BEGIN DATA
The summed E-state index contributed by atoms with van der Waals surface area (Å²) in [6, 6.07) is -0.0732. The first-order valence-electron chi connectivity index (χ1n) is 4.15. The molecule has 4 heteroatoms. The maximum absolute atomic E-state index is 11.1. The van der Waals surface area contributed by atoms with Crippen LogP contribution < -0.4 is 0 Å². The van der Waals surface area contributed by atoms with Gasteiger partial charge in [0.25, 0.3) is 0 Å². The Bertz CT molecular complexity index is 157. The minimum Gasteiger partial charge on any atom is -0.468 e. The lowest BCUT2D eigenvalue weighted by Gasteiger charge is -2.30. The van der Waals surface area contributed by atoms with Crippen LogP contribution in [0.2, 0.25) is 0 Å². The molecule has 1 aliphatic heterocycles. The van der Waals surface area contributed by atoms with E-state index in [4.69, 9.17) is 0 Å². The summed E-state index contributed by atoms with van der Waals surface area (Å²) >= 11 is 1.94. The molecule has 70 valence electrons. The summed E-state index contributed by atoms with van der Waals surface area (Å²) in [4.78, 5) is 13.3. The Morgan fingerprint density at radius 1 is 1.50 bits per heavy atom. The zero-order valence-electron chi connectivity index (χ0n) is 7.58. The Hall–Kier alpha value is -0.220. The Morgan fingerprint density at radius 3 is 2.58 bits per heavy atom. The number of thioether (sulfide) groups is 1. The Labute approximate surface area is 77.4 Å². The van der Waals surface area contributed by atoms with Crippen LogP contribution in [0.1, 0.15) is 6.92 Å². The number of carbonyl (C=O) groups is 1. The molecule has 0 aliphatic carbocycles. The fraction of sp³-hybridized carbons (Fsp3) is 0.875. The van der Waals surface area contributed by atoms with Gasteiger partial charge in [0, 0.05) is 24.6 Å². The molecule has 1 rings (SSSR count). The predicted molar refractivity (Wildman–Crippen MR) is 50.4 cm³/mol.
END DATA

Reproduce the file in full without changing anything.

The summed E-state index contributed by atoms with van der Waals surface area (Å²) in [6, 6.07) is -0.0732. The first-order valence-electron chi connectivity index (χ1n) is 4.15. The molecule has 4 heteroatoms. The maximum absolute atomic E-state index is 11.1. The van der Waals surface area contributed by atoms with Crippen LogP contribution < -0.4 is 0 Å². The van der Waals surface area contributed by atoms with Gasteiger partial charge in [0.25, 0.3) is 0 Å². The Bertz CT molecular complexity index is 157. The minimum Gasteiger partial charge on any atom is -0.468 e. The lowest BCUT2D eigenvalue weighted by Gasteiger charge is -2.30. The van der Waals surface area contributed by atoms with Crippen LogP contribution in [0.2, 0.25) is 0 Å². The molecule has 1 aliphatic heterocycles. The van der Waals surface area contributed by atoms with E-state index in [4.69, 9.17) is 0 Å². The summed E-state index contributed by atoms with van der Waals surface area (Å²) >= 11 is 1.94. The molecule has 70 valence electrons. The summed E-state index contributed by atoms with van der Waals surface area (Å²) in [4.78, 5) is 13.3. The Morgan fingerprint density at radius 1 is 1.50 bits per heavy atom. The zero-order valence-electron chi connectivity index (χ0n) is 7.58. The Hall–Kier alpha value is -0.220. The Morgan fingerprint density at radius 3 is 2.58 bits per heavy atom. The number of thioether (sulfide) groups is 1. The Labute approximate surface area is 77.4 Å². The van der Waals surface area contributed by atoms with Crippen LogP contribution in [0.1, 0.15) is 6.92 Å². The number of carbonyl (C=O) groups is 1. The molecule has 0 aliphatic carbocycles. The fraction of sp³-hybridized carbons (Fsp3) is 0.875. The van der Waals surface area contributed by atoms with Gasteiger partial charge in [0, 0.05) is 24.6 Å². The molecule has 1 rings (SSSR count). The predicted molar refractivity (Wildman–Crippen MR) is 50.4 cm³/mol.